3rd Circuit Vacates Volvo Class Certification

     (CN) – A federal appeals court dealt a setback to a class suing Volvo over defective sunroof drainage systems, sending class certification back to a lower court for clarification.
     Joanne Neale and Keri Hay filed the class action complaint against Volvo Cars of North America LLC and Volvo Car Corporation in 2010 for breach of warranty, misrepresentation and fraud.
     The lawsuit claims that, since 2000, Volvo has sold vehicles with sunroofs that clog with debris and allow water to drain into the interiors of the cars, damaging electrical components and carpeting. It alleges the company knew of the defects by 2005 and did not notify customers.
     When Neale and Hay took their cars to be serviced by Volvo technicians, they were told the problem was common, the complaint states.
     A New Jersey district court granted statewide class certifications in 2013, ordering classes to be organized in Massachusetts, Florida, New Jersey, California, Maryland and Hawaii.
     But Judge Brooks Smith of the Third Circuit sent certification back to the district court on Wednesday, agreeing with Volvo that the lower court judge did not sufficiently lay out the claims and issues to be dealt with in each individual state.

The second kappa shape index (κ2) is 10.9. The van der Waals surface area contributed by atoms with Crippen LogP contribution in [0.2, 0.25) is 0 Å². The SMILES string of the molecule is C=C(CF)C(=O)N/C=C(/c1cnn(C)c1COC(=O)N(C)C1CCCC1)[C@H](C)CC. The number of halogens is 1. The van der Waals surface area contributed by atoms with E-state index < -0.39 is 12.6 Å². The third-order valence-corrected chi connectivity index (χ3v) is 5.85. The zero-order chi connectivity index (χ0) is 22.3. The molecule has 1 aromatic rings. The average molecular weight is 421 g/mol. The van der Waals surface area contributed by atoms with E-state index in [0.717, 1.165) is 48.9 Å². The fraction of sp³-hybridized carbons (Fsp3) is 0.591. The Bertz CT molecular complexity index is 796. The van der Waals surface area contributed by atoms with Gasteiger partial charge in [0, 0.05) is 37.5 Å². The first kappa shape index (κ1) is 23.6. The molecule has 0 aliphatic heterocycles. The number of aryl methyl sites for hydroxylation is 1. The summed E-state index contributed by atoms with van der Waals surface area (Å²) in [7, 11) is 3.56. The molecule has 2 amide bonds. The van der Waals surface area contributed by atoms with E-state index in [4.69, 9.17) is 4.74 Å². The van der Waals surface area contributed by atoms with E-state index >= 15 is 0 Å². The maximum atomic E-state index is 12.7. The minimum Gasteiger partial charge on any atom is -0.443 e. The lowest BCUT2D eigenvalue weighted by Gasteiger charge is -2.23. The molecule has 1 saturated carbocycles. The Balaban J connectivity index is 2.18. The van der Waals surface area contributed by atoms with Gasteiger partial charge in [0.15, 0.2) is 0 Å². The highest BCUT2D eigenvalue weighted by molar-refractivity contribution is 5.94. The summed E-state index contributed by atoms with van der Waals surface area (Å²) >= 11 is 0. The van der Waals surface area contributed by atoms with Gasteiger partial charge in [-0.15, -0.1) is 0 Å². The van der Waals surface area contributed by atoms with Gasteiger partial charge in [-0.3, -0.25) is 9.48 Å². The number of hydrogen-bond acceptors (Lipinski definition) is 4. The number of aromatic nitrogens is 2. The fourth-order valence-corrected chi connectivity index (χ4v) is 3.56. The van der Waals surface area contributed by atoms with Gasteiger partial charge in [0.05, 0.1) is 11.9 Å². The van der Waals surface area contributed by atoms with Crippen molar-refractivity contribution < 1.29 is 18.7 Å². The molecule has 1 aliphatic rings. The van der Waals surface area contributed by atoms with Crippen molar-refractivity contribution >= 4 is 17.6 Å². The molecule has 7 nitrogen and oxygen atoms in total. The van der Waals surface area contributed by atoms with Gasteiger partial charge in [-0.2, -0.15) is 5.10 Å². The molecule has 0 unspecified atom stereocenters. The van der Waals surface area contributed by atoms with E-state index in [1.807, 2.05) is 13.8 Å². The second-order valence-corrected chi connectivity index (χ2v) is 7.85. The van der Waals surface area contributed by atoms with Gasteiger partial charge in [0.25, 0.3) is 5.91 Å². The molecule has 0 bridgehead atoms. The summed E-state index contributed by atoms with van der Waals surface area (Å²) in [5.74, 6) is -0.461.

“This lack of clarity, combined with the district court’s failure to address in detail or list the precise claims subject to class treatment, means that we would be required to engage in some level of guesswork were we to try to piece together the class claims,” Smith wrote. “We will not attempt to do so.”
     The district court also glossed over the details of shared damages among the class, Smith wrote, broadly defining class members as those with defective sunroofs and not considering points that could differentiate, and thus disqualify, class members. Those factors include whether they had used or new vehicle that were damaged and whether there was actually any causal relationship between the defect and the damages in their cars.
     Smith ordered the New Jersey district court to provide a complete list of class claims, defenses and issues for each of the six statewide classes.

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